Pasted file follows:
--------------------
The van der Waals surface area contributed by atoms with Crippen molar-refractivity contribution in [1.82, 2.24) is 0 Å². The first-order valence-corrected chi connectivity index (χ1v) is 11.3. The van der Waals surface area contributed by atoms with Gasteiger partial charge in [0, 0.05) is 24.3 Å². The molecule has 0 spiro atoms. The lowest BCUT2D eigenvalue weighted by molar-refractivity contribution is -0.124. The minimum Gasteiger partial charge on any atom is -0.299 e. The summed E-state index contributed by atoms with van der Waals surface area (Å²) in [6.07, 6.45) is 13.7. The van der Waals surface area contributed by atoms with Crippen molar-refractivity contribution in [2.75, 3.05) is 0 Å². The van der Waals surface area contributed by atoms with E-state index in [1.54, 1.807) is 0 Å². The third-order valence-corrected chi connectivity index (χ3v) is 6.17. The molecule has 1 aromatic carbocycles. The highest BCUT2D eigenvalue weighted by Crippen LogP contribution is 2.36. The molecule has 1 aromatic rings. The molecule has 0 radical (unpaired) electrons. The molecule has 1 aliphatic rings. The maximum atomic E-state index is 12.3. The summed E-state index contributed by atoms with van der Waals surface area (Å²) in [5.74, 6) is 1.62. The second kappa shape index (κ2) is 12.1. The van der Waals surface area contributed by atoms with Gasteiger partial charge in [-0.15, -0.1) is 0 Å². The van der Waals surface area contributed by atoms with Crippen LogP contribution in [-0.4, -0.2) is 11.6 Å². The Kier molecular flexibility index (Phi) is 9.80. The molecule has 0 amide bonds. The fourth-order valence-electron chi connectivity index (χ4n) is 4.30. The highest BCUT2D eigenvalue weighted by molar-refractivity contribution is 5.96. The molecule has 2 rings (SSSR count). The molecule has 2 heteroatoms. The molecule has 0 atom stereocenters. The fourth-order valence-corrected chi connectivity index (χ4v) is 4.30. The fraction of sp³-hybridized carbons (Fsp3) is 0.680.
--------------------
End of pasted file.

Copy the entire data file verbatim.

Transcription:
The van der Waals surface area contributed by atoms with Crippen molar-refractivity contribution in [1.82, 2.24) is 0 Å². The first-order valence-corrected chi connectivity index (χ1v) is 11.3. The van der Waals surface area contributed by atoms with Gasteiger partial charge in [0, 0.05) is 24.3 Å². The molecule has 0 spiro atoms. The lowest BCUT2D eigenvalue weighted by molar-refractivity contribution is -0.124. The minimum Gasteiger partial charge on any atom is -0.299 e. The summed E-state index contributed by atoms with van der Waals surface area (Å²) in [6.07, 6.45) is 13.7. The van der Waals surface area contributed by atoms with Crippen molar-refractivity contribution in [2.75, 3.05) is 0 Å². The van der Waals surface area contributed by atoms with E-state index in [1.54, 1.807) is 0 Å². The third-order valence-corrected chi connectivity index (χ3v) is 6.17. The molecule has 1 aromatic carbocycles. The highest BCUT2D eigenvalue weighted by Crippen LogP contribution is 2.36. The molecule has 1 aromatic rings. The molecule has 0 radical (unpaired) electrons. The molecule has 1 aliphatic rings. The maximum atomic E-state index is 12.3. The summed E-state index contributed by atoms with van der Waals surface area (Å²) in [5.74, 6) is 1.62. The second kappa shape index (κ2) is 12.1. The van der Waals surface area contributed by atoms with Gasteiger partial charge in [-0.15, -0.1) is 0 Å². The van der Waals surface area contributed by atoms with Crippen LogP contribution in [-0.4, -0.2) is 11.6 Å². The Kier molecular flexibility index (Phi) is 9.80. The molecule has 0 amide bonds. The fourth-order valence-electron chi connectivity index (χ4n) is 4.30. The highest BCUT2D eigenvalue weighted by molar-refractivity contribution is 5.96. The molecule has 2 rings (SSSR count). The molecule has 2 heteroatoms. The molecule has 0 atom stereocenters. The fourth-order valence-corrected chi connectivity index (χ4v) is 4.30. The fraction of sp³-hybridized carbons (Fsp3) is 0.680.